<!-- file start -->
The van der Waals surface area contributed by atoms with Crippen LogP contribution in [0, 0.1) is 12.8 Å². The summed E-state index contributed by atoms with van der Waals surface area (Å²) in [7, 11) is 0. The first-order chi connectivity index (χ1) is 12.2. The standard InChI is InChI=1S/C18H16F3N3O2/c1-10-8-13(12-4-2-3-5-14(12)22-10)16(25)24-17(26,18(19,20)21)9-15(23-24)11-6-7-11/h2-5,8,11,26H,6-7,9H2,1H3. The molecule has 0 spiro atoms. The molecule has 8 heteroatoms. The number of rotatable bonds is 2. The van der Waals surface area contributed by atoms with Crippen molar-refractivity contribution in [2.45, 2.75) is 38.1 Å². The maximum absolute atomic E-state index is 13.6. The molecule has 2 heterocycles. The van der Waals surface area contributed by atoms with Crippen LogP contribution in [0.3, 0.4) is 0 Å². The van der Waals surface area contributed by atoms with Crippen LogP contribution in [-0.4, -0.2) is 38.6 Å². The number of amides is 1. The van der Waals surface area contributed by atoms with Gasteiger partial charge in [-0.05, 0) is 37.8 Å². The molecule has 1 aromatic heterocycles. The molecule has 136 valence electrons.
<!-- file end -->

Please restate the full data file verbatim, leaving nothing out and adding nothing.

The van der Waals surface area contributed by atoms with Crippen LogP contribution in [0, 0.1) is 12.8 Å². The summed E-state index contributed by atoms with van der Waals surface area (Å²) in [7, 11) is 0. The first-order chi connectivity index (χ1) is 12.2. The standard InChI is InChI=1S/C18H16F3N3O2/c1-10-8-13(12-4-2-3-5-14(12)22-10)16(25)24-17(26,18(19,20)21)9-15(23-24)11-6-7-11/h2-5,8,11,26H,6-7,9H2,1H3. The molecule has 0 spiro atoms. The molecule has 8 heteroatoms. The number of rotatable bonds is 2. The van der Waals surface area contributed by atoms with Crippen molar-refractivity contribution in [2.45, 2.75) is 38.1 Å². The maximum absolute atomic E-state index is 13.6. The molecule has 2 heterocycles. The van der Waals surface area contributed by atoms with Crippen LogP contribution in [0.3, 0.4) is 0 Å². The van der Waals surface area contributed by atoms with Crippen LogP contribution in [-0.4, -0.2) is 38.6 Å². The number of amides is 1. The van der Waals surface area contributed by atoms with Gasteiger partial charge in [-0.05, 0) is 37.8 Å². The molecule has 1 aromatic heterocycles. The molecule has 136 valence electrons.